Inisfail never saw a day’s peace after the sails of the Normans were lowered in the harbour at Traig-an-Vaniv,* with Foreign Dermot, in the year 1169. The Normans came to England from France a hundred years before that time, under the command of William the Conqueror, and they routed the Saxons in one single battle. The Saxons were overcome at once, and a Norman was King and task-master over them thenceforward. It was not thus with Ireland. From that King, Henry II, to Henry VIII, the Kings of England were ‘lords’ of Ireland. Not one of them had the courage to call himself King of Ireland until Henry VIII thought that he ought to be really King over the Irish.

He therefore issued a proclamation that all the great chiefs of Ireland must assemble in one place so that he might present them with titles and lands.

Until then, it was the custom of those chiefs to be heads of the clans and to take the family name of their own clan. O’Brien was head of the O’Brien family, O’Neill of the O’Neill family, and so with all of them. Henry VIII will put an end to this custom for the future, and accordingly he sends a notice to the high chiefs of Ireland that he wants nothing but to make peace with them, and that he will make great lords of them, and that he will bestow upon them the lands of their clan, provided they submit themselves to him. The chieftains reflected. According to Irish customs at that time the land of the clan did not belong to the chief, but to themselves and to him jointly. He was their head, because they themselves appointed him on condition that he would give them their rights. For that reason they were free, and the chief would not dare to take their land from them, for they had as much right to that land as he had.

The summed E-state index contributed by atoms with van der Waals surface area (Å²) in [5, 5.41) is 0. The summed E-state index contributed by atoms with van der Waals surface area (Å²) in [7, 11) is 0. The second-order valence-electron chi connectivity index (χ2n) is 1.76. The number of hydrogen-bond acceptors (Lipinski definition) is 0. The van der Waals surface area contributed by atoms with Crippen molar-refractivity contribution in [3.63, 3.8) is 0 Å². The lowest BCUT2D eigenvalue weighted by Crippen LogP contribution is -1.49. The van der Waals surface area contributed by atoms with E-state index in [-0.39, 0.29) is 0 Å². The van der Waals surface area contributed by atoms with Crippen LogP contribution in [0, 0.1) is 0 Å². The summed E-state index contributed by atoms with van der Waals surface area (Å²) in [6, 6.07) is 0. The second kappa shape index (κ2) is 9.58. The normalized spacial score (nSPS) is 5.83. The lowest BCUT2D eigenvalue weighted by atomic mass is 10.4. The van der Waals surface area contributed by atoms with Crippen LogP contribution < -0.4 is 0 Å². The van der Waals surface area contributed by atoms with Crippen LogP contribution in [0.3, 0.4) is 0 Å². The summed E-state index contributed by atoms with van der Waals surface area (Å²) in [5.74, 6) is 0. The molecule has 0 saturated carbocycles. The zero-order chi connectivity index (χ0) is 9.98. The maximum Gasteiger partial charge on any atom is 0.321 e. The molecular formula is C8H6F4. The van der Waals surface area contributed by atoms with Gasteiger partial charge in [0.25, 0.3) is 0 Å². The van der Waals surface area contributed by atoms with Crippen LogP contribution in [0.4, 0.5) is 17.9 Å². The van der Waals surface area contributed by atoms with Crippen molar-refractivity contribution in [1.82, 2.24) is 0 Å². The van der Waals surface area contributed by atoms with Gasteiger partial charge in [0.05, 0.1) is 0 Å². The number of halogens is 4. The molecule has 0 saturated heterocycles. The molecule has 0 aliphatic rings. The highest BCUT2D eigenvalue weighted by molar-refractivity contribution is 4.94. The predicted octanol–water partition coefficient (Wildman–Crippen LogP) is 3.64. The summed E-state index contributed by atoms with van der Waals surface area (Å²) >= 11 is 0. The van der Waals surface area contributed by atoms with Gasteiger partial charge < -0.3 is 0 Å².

But observe this law that Henry VIII and his cunning minister, Wolsey, devised. The chieftain would in future be the master of each clan, instead of being, as he had been hitherto, the head man of them. The business did not please the clan at all, but it suited the chieftains thoroughly well, and each of them thought for his own part that he and all who came before him were worried and tired with fighting against the English, and that it was time to put a stop to the struggle.

And so it is that we read that the great chiefs of Ireland travelled over to Loudon to Henry in the year 1541, and among them Conn O’Neill; and that the King was most generous and hospitable and respectful towards them, and that he made earls and lords of them according to their rank in life.

It was an unlucky journey, for it parted every clan in Ireland from the custom they had had for ages — that is, making a prince for themselves from among the clan, independently of the King of England. Henceforward they will have to obey this new Earl that the King has made for them, and if they will not be obedient to him, the soldiers of England will be sent to help the new Earl in order to repress the unruly tribe. The new Earl, too, must needs mind himself, or England will put up another Earl in his place who will be obedient and friendly to the Government.

* Somewhere on the coast of Wexford. The name is not now recognisable.